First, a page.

Google Maps is a lifesaver. But the mapping technology behind Google Maps isn’t just good for highway directions and bike routes; it can also find methamphetamine labs and track gang activity. Experts in the growing field of geospatial predictive analytics use cutting-edge algorithms and data analysis techniques that can do everything from predicting terrorist activity to preventing auto theft.
The larger field that geospatial predictive analytics is a part of–geographical information systems (GIS)–uses data points and specialized software to turn maps into sophisticated analysis tools. Although the work is a far cry from something as sexy as you’d see on Breaking Bad, the GIS field is booming; firms specializing in computer-driven map analysis are hosting conventions, holding hiring fairs, and developing specialized software.
Max Lu, a professor at Kansas State University, developed a novel method of finding meth labs through geospatial predictive analytics. In the 2009 book Geography and Drug Addiction, Lu and partner Jessica Burnum applied spatial data analysis tools to compiled information on the informal meth industry in Colorado Springs and rural Kansas. Burnum and Lu examined data collected from 2002 to 2005 on seized meth lab equipment and where rogue chemists dumped the toxic by-products of methamphetamine manufacture. Using the data, the pair were able to successfully prove meth manufacture was creeping slowly through more and more middle-class neighborhoods in Colorado Springs. Map data analyzed over time successfully demonstrated the spread of meth labs throughout a metropolitan area–and even predicted where they would pop up next.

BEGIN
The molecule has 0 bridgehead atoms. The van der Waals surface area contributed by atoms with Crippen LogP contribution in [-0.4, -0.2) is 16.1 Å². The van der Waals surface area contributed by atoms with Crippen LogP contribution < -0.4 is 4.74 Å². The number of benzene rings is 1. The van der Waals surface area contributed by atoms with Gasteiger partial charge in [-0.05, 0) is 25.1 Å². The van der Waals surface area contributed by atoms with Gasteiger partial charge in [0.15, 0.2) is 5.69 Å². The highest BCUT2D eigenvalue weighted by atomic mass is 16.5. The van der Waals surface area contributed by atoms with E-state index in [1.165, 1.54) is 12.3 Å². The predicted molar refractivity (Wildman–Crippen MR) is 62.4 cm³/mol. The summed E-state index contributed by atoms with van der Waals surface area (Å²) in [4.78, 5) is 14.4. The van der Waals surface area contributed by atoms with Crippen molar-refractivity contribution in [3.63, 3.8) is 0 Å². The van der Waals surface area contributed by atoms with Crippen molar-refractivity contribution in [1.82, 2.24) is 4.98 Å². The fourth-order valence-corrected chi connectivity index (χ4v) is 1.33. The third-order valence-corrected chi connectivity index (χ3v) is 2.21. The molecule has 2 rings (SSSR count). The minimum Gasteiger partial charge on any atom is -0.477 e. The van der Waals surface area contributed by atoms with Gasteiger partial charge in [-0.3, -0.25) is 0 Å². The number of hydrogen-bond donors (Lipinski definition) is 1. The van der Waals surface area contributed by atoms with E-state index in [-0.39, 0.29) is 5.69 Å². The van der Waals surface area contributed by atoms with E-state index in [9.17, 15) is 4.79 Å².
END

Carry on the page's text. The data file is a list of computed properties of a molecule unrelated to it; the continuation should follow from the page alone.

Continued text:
Naturally, police departments and law enforcement agencies nationwide love geospatial predictive analysis. To give just one example, police departments nationwide are collaborating on the Smart Policing Initiative to integrate geospatial predictive analysis into crimefighting. Participating police departments such as Lowell, Massachussetts, and New Haven, Connecticut, are using similar methods to Lu’s to find blocks likely to host discreet drug dealers or where car break-ins will take place. One firm, SPADAC (now owned by GeoEye), recently boasted of their ability to use predictive analysis to find suburbs that street gangs are likely to recruit in. Another firm, Esri, sells police departments worldwide specialized map intelligence software.
Similar tools are used at the Drug Enforcement Administration (DEA) as well. In a publicly available document, the DEA described how predictive analysis is being used on the Mexican border. The DEA’s El Paso Intelligence Center uses data on drug seizures by local police departments to figure out potential drug smuggling routes into the United States. A special unit in El Paso called the Predictive Analysis Unit ties information on traffic stops to the latest traffic maps in order to determine what roads law enforcement should focus on in the near future. In the near future, the office is expected to start using newer, more sophisticated models that will enable DEA agents to predict the exact points at the border in which drug deliveries enter the United States.
The city of Colorado Springs has made GIS information on meth lab busts publicly available.